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Reminder: Dover COA to Host Open Discussion on Senior Needs in Town

Dover seniors will discuss the possibility of a senior center in town along with other issues at the meeting.

The following is a release from the Dover Council on Aging.

The Dover Council on Aging, funded by the Friends of the Council on Aging, will hold a luncheon at 12:00 p.m. on Wednesday, June 6, 2012 at the Caryl Community Center. 

The topic of discussion will be a needs assessment of Dover’s senior residents. 

Seniors account for 22% of Dover’s population (age 60+). The Baby Boomer generation is turning 65 and Dover’s senior citizen population is climbing rapidly. As we age, we need more services to maintain a healthy and safe lifestyle.

At the present time, Dover has inadequate facilities for current programs being offered by the Council on Aging and no space for new programs and services that seniors are requesting, such as Life Time Learning. Many of these services require a safe, congenial environment where seniors participate in social, educational and cultural programs.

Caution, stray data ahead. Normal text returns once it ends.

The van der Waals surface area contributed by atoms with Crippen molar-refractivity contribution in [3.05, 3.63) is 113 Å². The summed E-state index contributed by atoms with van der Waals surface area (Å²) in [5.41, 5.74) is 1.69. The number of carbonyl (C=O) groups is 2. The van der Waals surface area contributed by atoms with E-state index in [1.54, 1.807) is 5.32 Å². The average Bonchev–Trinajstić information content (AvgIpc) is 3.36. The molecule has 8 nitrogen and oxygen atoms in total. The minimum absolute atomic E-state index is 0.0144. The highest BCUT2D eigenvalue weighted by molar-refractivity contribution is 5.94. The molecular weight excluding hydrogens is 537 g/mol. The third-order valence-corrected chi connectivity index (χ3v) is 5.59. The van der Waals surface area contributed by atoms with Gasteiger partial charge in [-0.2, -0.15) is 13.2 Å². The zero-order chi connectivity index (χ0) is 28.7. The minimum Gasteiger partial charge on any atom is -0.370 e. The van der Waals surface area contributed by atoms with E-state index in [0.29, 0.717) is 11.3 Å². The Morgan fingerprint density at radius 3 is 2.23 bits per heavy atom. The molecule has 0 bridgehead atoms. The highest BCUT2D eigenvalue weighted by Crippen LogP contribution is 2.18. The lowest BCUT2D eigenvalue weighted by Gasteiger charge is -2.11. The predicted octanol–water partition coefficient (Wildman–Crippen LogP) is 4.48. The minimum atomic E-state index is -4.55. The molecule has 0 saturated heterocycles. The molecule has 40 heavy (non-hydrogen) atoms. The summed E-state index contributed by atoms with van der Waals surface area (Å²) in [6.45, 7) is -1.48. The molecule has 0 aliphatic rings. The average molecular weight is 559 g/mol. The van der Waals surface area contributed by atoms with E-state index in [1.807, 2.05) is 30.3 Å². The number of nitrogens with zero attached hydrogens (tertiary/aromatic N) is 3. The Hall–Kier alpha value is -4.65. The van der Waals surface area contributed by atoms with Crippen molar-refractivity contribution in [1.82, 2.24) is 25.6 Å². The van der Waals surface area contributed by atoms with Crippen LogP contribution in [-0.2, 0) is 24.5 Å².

Please join us for an open discussion on building a senior center that will provide a dedicated space in one location for senior activities, meals, and an opportunity to socialize with our friends and neighbors. 

We will also be discussing our proposal for a wheel chair accessible van which will pick up seniors at their homes for shopping, medical appointments, COA events and other activities. 

These are important topics for all our seniors and those about to become seniors. 

State Rep. Denise Garlick and State Sen. Michael Rush, along with the Dover Selectmen, will be in attendance.

RSVP by June 1 to the Dover COA at 508-785-0032, Ext. 246 or email coa@doverma.org.

Maureen Dilg May 22, 2012 at 01:31 PM
It is time for the seniors and Dover residents to have a serious discussion on the needs of our seniors. Of the 1,200 seniors in town, 521 of them used the services of the COA last year. The COA offered 24 new programs in 2012 along with the 14 normally offered. These programs are scattered in 8 locations within town and in other local towns. We also have a dire need for a wheelchair accessible van. There are now 60 homebound seniors who must depend on friends, relatives and taxi cabs to take them shopping and to medical appointments. As we age and live longer in our homes, medical issues and lack of socialization become a priority. A wheelchair accessible van would allow us to become a viable member of this community once again. Maureen Dilg
Joan Panek May 26, 2012 at 01:05 AM
I look forward to this meeting. It's so easy to think the issues of seniors don't apply to you, so you don't want to think about it, much less spend money on it. And then - Whammo, YOU are a senior. And all the things you thought about seniors change. This is a chance to begin a conversation. Great!

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